Also, in the Hans Christian Anderson version, whenever the mermaid walks on her newly acquired feet, she endures relentless torture - as every step feels like she is walking over broken glass. But to top it all off, in the original version the mermaid actually fails in her quest. The prince marries another woman, and the voiceless mermaid is powerless to protest!
The mermaid is then faced with a difficult choice. If she chooses to kill the prince, than she can turn back into a mermaid and save her own life. But instead - she throws herself into the sea, turning into sea foam and ceasing to exist. What a delightful, happy ending indeed.
Disturbing Images: Hidden Sexual Scenes in Your Favourite Disney Animations
While there has been some speculation about the authenticity of some of these claims - it is widely thought that some Disney movies contain hidden, even subliminal messages. This might seem far-fetched, but there are actually a couple of instances where it has been proven to be absolutely true.
The Topless Lady in The Rescuers
One such example of hidden, disturbing imagery can be seen in the 1990s animated film The Rescuers.
Now, The Rescuers is by and large just an innocent film about two brave mice who embark on a mission to rescue a little girl from the clutches of a psychotic criminal who wants to use her to retrieve a diamond from an underwater cave. I confess that as I write this, I'm uncovering plot holes and errors with the entire concept of this movie that just don't make any sense. (Why would anyone need a minor to grab a diamond from a cave? A miner maybe...)
However, I'll ignore these errors and problems with the narrative simply because I LOVED watching The Rescuers as a child.
But one thing I didn't notice when watching the film as a kid was a scene where the image of a naked woman could be seen through the window of an apartment building, as Bernard and Bianca (our plucky rodent heroes), fly through the city on the back of an albatross.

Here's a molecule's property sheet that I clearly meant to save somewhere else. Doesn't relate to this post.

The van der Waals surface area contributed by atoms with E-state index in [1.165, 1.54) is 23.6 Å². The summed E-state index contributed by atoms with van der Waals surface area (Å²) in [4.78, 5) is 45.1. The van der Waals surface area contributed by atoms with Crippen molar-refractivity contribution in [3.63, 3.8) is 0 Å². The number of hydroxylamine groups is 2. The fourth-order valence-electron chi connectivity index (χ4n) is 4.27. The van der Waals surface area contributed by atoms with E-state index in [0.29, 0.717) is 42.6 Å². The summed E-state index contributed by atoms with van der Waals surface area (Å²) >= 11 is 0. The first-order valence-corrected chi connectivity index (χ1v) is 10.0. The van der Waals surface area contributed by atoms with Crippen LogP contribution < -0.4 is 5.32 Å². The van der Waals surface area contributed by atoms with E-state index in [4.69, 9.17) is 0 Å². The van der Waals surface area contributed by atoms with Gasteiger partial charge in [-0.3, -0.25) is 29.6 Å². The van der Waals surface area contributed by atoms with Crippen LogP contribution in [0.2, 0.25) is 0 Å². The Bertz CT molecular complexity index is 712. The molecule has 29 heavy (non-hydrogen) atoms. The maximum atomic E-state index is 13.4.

The 'objectionable background image' that actually led to the recall of the 1997 home video release of The Rescuers occurs at around 38 minutes into the film, according to online urban legends references page Snopes. Why on earth the animators decided to put this image into the film in the first place still remains a mystery.
The Phallus Palace in The Little Mermaid
The case of the inappropriately shaped castle turret on the artwork for The Little Mermaid is an entertaining one, to say the very least.
While anybody with a pair of eyes can determine that one of the castle turrets on the original poster and VHS artwork for the animated film bears a striking resemblance to a penis - the idea that the thing was drawn deliberately has been strongly refuted.
Rumour had it that the artist who created the video cover art was to be laid off. So, in a last act of rebellion, he inserted the phallus into the artwork. OK, maybe 'inserted' wasn't the best choice of words there, but you catch my meaning.
Even though it is widely regarded that the resemblance is just too uncanny to be an accident (especially when you view it in contrast with the other, 'normal' shaped spires of the castle) Disney and other sources maintain that the story about the disgruntled artist is completely false. It has since been said that the artist did not even work for Disney, and thus the resemblance of the turret to a phallus has to be completely coincidental.
All I can say is take a look at the art work and then make your own decision...
Have you heard of any dark facts (or rumours) surrounding your favourite Disney films? We'd love to hear about them!
Feel free to share them with us in the comments section below.
Title Image source: Disney Wiki - Wikia